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The Lost Idea (2016)

| Drama, Fantasy
The film is a fantasy driven tale of two men, a poet and a painter, claiming possession over the same Idea, in a rural village portrayed as a wonderland.
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Production Notes from IMDbPro

Status: Completed | See complete list of  »
Updated: 18 July 2016
More Info: See more production information about this title on IMDbPro.

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Cast

Credited cast, sorted by IMDb STARmeter:
Amartya Bhattacharyya Amartya Bhattacharyya ... President of the Machine Country, Little Boy (voice)
Sushant Misra Sushant Misra ... Lazy Man
Swastik Choudhury Swastik Choudhury ... British
Choudhury Bikash Choudhury Bikash ... Mad Man
Choudhury Jayaprakash Das Choudhury Jayaprakash Das ... Ali
Amrita Chowdhury Amrita Chowdhury ... Idea
Dipanwit Dashmohapatra Dipanwit Dashmohapatra ... Post Man
Pallavi Priyadarshini Pallavi Priyadarshini ... Shree
Manisha Nanda Manisha Nanda ... Feminist
Soumyadeep Banerjee Soumyadeep Banerjee ... President of the Machine Country
Chaitali Gharami Chaitali Gharami ... Raped Girl
Hrushikesh Bhoi Hrushikesh Bhoi ... Fate (Bhagya)
Sohini Ghosh Dastidar Sohini Ghosh Dastidar ... Feminist
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Storyline

The film is a fantasy driven tale of two men, a poet and a painter, claiming possession over the same Idea, in a rural village portrayed as a wonderland.

Plot Summary | Add Synopsis

Genres:

Drama | Fantasy

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Details

Country:

India

Language:

Oriya

Company Credits

Production Co:

Swastik Arthouse See more »
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Technical Specs

Runtime:

Color:

Color
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User Reviews

 
Original and Enjoyable
11 June 2018 | by gurujee1See all my reviews

One shot from the movie 'Khyanikaa:The Lost Idea', I watched last night, is not ready to fade out from the memory. The shot is from the Dance of Idea sequence where one of the character - lazy man helplessly staring at the unreachable Idea (Idea is a character too personified as a woman) who was dancing on some sort of pillar way beyond his reach - almost near the top edge of the frame. Given the context, the shot is brilliant outcome of the vision of the director Amartya Bhattacharyya. I was not allowed to otherwise I could capture the shot on my phone and make my wallpaper.

It felt good to hear Odia dialogues after so many years in a theatre - that too with such powerful images. I have my problems with the movie but it is an engrossing watch nevertheless which I would like to have at least one more time. It resembled Tarkovsky's Stalker at the beginning when it informed audience the existence of a strange village where wishes come true, just like the 'zone' of Tarkovsky. But I loved how the place is less important than the characters in Khyanikaa. The film is also not typically abstract flick though heavily layered and nuanced. There is a story, characters, conflict, progression, resolution even dance and songs just like any other movies yet it has its freshness and originality. At the core it was a simple love story which is funny, humorous, crazy at times but very serious and complex in all its absurdities and undertones. However I have failed to grasp everything fully which requires repeated viewing. I am unable to comprehend the role of the painter in the story- is he representing God or a Higher Being who we call God!!, why he is not after the Idea like others but after the Sun! Similarly, when the poet mock fate for condemning sex as vulgar, he asked whether he has begotten or not.... here should I take the character Fate literally or metaphorically even if he is personified as a human being! Whom the fate can have sex with!! The premise is quite cerebral for my capacity.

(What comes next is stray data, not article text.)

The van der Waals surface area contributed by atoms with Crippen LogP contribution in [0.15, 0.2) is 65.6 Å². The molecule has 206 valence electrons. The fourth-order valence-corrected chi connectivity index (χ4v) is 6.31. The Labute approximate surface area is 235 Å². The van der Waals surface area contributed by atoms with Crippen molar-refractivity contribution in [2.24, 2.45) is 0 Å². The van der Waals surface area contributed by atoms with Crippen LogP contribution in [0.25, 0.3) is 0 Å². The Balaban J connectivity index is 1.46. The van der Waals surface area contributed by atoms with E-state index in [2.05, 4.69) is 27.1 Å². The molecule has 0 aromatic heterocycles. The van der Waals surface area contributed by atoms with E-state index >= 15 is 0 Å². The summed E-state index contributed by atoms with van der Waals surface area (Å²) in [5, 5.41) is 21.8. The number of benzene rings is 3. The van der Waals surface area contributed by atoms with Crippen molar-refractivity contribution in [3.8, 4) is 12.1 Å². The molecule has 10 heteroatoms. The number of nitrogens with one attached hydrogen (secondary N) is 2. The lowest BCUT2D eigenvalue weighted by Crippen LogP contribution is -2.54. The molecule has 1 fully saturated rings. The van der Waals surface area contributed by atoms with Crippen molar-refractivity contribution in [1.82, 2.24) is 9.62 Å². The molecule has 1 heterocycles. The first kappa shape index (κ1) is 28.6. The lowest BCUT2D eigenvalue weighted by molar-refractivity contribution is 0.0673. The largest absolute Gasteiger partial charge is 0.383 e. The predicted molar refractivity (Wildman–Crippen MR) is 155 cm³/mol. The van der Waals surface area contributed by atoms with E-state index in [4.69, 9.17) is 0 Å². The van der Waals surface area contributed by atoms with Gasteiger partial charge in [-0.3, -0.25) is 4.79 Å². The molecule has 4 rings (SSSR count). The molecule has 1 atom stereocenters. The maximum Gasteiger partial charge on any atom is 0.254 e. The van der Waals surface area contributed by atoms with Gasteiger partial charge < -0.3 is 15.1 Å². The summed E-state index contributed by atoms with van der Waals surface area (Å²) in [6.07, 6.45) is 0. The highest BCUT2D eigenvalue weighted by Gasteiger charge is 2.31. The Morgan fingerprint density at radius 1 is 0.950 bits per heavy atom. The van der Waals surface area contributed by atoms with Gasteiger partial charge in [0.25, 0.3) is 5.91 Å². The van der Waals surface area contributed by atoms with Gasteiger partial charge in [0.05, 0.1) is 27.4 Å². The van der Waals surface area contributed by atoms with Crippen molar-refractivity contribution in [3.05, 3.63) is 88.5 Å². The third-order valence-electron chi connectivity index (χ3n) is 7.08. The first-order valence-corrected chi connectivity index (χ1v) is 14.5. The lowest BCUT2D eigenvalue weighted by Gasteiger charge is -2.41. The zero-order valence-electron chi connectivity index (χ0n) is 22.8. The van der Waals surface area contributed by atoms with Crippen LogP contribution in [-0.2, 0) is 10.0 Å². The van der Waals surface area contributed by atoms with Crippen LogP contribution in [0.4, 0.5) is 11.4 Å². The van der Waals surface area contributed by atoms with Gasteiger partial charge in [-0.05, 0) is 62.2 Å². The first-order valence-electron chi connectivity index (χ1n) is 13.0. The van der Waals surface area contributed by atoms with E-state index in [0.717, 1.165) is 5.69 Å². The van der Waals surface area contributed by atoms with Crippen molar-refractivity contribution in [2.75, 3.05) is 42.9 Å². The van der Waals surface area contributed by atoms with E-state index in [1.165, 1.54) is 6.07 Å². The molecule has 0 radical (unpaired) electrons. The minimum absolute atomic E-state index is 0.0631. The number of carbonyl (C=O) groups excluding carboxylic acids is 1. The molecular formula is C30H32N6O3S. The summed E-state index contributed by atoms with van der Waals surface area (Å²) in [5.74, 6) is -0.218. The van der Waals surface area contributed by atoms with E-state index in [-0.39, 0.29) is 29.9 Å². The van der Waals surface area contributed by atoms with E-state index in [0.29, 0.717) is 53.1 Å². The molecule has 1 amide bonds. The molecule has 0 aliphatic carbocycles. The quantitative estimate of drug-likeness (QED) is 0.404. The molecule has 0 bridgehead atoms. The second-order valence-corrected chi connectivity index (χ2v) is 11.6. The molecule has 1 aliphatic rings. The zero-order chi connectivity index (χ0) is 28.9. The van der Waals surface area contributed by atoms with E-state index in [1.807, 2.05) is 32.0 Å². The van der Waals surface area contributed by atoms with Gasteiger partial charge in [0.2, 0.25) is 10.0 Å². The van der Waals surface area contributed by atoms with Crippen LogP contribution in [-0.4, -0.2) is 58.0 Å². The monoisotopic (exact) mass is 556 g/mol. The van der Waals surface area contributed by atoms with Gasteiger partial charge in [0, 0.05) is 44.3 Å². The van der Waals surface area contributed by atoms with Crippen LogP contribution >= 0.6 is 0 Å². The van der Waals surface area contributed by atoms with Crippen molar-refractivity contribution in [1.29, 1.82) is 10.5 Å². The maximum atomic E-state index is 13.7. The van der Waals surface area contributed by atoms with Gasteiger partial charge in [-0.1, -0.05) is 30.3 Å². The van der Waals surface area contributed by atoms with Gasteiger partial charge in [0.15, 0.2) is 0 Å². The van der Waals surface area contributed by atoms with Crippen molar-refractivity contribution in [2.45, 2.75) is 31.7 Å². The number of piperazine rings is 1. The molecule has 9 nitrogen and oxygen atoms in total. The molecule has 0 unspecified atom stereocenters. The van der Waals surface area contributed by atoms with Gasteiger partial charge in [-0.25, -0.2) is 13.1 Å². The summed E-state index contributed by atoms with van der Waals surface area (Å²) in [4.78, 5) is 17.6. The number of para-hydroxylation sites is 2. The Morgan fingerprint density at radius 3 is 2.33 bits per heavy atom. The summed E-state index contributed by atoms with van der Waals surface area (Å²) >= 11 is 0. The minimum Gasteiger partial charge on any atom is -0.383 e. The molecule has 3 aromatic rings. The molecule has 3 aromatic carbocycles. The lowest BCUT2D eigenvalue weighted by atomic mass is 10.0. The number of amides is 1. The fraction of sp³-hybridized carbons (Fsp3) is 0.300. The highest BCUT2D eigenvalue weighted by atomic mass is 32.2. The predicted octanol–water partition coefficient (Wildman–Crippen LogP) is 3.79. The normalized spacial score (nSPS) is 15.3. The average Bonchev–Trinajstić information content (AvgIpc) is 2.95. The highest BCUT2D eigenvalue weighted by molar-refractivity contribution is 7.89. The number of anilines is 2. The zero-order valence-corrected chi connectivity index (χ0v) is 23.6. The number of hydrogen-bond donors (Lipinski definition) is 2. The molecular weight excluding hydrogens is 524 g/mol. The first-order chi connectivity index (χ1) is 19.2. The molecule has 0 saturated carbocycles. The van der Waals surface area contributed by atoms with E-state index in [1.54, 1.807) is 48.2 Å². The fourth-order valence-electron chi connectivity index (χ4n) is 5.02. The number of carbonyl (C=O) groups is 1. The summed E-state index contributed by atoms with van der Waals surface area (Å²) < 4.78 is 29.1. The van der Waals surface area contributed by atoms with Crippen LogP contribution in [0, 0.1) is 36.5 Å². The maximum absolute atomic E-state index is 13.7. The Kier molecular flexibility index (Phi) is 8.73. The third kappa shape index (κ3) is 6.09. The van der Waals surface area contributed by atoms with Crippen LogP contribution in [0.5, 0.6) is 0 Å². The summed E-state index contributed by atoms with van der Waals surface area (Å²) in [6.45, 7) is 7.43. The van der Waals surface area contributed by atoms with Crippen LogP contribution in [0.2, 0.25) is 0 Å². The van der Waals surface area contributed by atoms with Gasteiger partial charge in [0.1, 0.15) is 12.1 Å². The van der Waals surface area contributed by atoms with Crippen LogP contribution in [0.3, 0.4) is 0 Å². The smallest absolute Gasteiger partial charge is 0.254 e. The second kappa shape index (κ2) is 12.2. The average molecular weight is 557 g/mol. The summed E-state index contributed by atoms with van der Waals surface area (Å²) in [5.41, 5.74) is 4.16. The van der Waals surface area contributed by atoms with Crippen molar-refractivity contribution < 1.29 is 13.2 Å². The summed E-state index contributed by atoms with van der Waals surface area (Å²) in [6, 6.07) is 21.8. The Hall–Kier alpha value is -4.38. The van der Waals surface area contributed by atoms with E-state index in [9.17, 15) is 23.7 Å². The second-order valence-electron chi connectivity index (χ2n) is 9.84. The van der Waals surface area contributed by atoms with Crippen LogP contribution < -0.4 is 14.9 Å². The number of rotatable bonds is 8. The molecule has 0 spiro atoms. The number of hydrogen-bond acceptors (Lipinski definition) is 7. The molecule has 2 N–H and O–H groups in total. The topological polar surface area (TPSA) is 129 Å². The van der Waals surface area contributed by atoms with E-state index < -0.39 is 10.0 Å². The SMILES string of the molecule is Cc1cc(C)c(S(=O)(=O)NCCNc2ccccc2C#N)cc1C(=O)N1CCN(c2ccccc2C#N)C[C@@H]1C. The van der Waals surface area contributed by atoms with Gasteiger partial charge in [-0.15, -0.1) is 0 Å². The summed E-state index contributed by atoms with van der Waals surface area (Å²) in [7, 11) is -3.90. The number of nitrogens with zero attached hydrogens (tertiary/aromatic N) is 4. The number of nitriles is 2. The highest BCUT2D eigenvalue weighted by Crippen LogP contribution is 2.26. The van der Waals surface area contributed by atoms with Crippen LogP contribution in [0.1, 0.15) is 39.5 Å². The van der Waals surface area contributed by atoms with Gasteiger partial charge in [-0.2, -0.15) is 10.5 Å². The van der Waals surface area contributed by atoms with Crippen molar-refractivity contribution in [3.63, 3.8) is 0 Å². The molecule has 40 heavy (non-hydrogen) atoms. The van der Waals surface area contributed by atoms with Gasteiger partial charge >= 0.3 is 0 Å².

The main issues for me are the background music and acting. The background music was on the nose and very rude at times. I think it was completely unnecessary and I am not fond of the 'make me channel of your peace' song either.... again loved the dance of Idea sequence very much. I am also not convinced by the acting of the actors. Ironically, the acting of Anu Choudhury felt natural in the context of the story who portraying an over dramatic page3 celebrity. (please read the word 'Ironically' one more time) Honestly, Dipanwit Dashmohapatra as a Postman and Hrushikesh Bhoi, the infamous Kansa as fate with lesser screen time seemed cool and at ease with their characters. Choudhury Bikas Das was exaggerating and melodramatic at times. Swastik Choudhury as poet was fine with some inconsistent expressions most of which are directorial glitches in my opinion. Some of the sequences appeared little childish to me as well but I can not complain as it is an independent experimental film with outstanding camera work.

One scene in the movie towards the end was an idea brewing in my mind for a year was a cherry on the cake as I was dawned with the realisation in realtime that an Idea cannot be owned or possessed and beyond the clutch of anyone's mind.

I am quite envious how impeccably Amartya Bhattacharryya is able to manage his time and continuing making movies after movies with shoestring budget and gadgets.


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